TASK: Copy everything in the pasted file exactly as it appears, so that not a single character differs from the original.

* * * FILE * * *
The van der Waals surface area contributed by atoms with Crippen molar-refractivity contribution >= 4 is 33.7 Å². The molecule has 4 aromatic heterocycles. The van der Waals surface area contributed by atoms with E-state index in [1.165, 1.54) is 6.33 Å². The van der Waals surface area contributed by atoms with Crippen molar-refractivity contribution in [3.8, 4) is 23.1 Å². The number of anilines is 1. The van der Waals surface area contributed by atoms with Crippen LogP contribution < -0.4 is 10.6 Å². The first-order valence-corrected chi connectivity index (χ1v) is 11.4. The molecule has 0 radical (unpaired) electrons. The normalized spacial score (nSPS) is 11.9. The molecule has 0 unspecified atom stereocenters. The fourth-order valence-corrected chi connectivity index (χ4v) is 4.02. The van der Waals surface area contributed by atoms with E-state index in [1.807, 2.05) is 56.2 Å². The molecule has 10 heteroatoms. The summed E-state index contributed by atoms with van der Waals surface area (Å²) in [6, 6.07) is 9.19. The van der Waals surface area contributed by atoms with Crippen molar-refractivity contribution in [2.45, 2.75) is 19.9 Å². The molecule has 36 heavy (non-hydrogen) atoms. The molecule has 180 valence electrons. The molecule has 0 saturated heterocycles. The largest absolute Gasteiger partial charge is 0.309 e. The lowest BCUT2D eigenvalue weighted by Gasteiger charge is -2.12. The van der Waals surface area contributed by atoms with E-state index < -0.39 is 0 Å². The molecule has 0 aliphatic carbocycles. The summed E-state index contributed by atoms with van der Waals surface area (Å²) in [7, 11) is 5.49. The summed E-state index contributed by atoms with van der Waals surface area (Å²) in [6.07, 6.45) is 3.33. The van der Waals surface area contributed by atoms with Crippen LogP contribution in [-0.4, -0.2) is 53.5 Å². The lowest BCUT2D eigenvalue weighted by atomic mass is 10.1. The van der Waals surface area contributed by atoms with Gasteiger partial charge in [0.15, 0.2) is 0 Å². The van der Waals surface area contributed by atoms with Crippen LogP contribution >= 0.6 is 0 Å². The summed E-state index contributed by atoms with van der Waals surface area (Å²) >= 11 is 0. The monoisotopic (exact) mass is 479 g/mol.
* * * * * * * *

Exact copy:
The van der Waals surface area contributed by atoms with Crippen molar-refractivity contribution >= 4 is 33.7 Å². The molecule has 4 aromatic heterocycles. The van der Waals surface area contributed by atoms with E-state index in [1.165, 1.54) is 6.33 Å². The van der Waals surface area contributed by atoms with Crippen molar-refractivity contribution in [3.8, 4) is 23.1 Å². The number of anilines is 1. The van der Waals surface area contributed by atoms with Crippen LogP contribution < -0.4 is 10.6 Å². The first-order valence-corrected chi connectivity index (χ1v) is 11.4. The molecule has 0 radical (unpaired) electrons. The normalized spacial score (nSPS) is 11.9. The molecule has 0 unspecified atom stereocenters. The fourth-order valence-corrected chi connectivity index (χ4v) is 4.02. The van der Waals surface area contributed by atoms with E-state index in [1.807, 2.05) is 56.2 Å². The molecule has 10 heteroatoms. The summed E-state index contributed by atoms with van der Waals surface area (Å²) in [6, 6.07) is 9.19. The van der Waals surface area contributed by atoms with Crippen molar-refractivity contribution in [2.45, 2.75) is 19.9 Å². The molecule has 36 heavy (non-hydrogen) atoms. The molecule has 180 valence electrons. The molecule has 0 saturated heterocycles. The largest absolute Gasteiger partial charge is 0.309 e. The lowest BCUT2D eigenvalue weighted by Gasteiger charge is -2.12. The van der Waals surface area contributed by atoms with E-state index < -0.39 is 0 Å². The molecule has 0 aliphatic carbocycles. The summed E-state index contributed by atoms with van der Waals surface area (Å²) in [7, 11) is 5.49. The summed E-state index contributed by atoms with van der Waals surface area (Å²) in [6.07, 6.45) is 3.33. The van der Waals surface area contributed by atoms with Crippen LogP contribution in [-0.4, -0.2) is 53.5 Å². The lowest BCUT2D eigenvalue weighted by atomic mass is 10.1. The van der Waals surface area contributed by atoms with Gasteiger partial charge in [0.15, 0.2) is 0 Å². The van der Waals surface area contributed by atoms with Crippen LogP contribution >= 0.6 is 0 Å². The summed E-state index contributed by atoms with van der Waals surface area (Å²) >= 11 is 0. The monoisotopic (exact) mass is 479 g/mol.